How Long Do Cut Orchid Flowers Last?

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Cut orchid flowers add beauty and color to any home, and if cared for properly, can last for weeks. Orchids are one of the most desirable and unique flowers, making them some of the most prized flowers in floral arrangements.

Keeping your cut orchid flowers lasting for weeks requires some extra steps, which I will outline below. Following these steps will ensure that your orchid blooms continue to brighten up your home for a long time. Are you curious how long your cut orchid stems will last and how you can make them last longer?

Cut orchid flowers can last up to six weeks, depending on the species of the orchid. Some orchids, such as Cattleya orchids, last for about seven days when cut. Others, such as Cymbidium orchids, can last up to six weeks. 

Lady cutting orchids

Like all cut flowers, the conditions that cut orchid flowers are kept in can significantly affect how long they will stay colorful and fresh. Watering your orchids properly and keeping them in a humid environment can extend the life of your beautiful blossoms. 

In this article, I will go over how long different varieties of cut orchids last. You’ll also get some tips on how to make them last longer. Keep reading to learn more.

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How Long Do Cut Orchids Last?

Cut orchid blooms in a fishbowl vase

Different varieties of orchids last longer than others when cut. Here is a helpful guide that you can use to determine how long your cut orchid flowers will last.

Species of OrchidHow Long Orchid Flowers Will Last After Being Cut Off The Stem
Anthurium4-6 Weeks
Cattleya7 days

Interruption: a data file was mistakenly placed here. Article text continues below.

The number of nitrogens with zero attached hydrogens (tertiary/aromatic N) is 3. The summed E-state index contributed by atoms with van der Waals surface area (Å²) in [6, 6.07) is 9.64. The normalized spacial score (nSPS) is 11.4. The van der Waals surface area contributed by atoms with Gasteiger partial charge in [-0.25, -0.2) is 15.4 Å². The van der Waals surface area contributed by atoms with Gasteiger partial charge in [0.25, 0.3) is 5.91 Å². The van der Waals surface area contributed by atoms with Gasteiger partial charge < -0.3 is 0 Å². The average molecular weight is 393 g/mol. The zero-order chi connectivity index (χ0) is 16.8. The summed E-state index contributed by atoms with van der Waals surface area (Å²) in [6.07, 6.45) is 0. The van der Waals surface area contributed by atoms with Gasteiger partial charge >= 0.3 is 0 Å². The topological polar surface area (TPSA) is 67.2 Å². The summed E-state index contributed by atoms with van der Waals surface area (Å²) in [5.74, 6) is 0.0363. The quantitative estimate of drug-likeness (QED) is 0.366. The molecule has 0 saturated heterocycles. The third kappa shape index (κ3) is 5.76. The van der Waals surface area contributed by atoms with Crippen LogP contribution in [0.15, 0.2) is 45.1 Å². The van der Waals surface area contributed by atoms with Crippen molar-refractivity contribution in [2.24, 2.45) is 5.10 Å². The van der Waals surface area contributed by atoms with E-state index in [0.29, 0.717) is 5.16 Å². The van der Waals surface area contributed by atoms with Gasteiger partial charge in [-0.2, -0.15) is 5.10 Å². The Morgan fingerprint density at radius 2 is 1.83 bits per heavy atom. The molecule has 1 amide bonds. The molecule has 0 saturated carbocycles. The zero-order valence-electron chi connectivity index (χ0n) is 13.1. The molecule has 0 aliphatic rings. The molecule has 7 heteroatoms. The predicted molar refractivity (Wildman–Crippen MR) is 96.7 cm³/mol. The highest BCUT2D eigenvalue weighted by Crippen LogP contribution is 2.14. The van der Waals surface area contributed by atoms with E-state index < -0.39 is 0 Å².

Cymbidium4-6 weeks
Dendrobium1-2 weeks
Odontoglossum7 days
Oncidium1-2 Weeks
Phalaenopsis1-2 weeks

Some species of orchids can last a very long time, but only if they are kept under the right conditions. Properly caring for your cut orchid flowers will ensure that the blooms retain their color, smell, and form. 

How To Make Cut Orchids Last Longer

Cut orchid blooms in a vase

When you have a beautiful bouquet of fresh orchids, you naturally want to enjoy them as long as possible. Maintaining cut orchid flowers is not as intuitive as simply displaying them in a vase as you might with other flowers. Orchids require some special care to ensure that they do not dry out, decay, or wilt. 

Do Not Overwater or Underwater Cut Orchids

While it may be common knowledge to keep your cut flowers in a vase full of water, orchids will bend and spoil if you submerge their stems in water. In addition, if you underwater your cut orchids stems, they will wilt. When it comes to watering, cut orchids can be quite fussy flowers!

Here are some steps you can take to ensure your cut orchid stems last as long as possible:

  1. Spray your orchids with a mist of water as soon as you get home to keep them hydrated. 
  2. Run some water into a vase, only allowing the water level to reach only ½ inch from the bottom of the vase. Allow the water to reach room temperature. 
  3. Slant cut the stems of your orchids with pruning shears or a sharp knife, starting ½ inch from the bottom of the stems. This will allow your orchids to more easily absorb the water in the vase.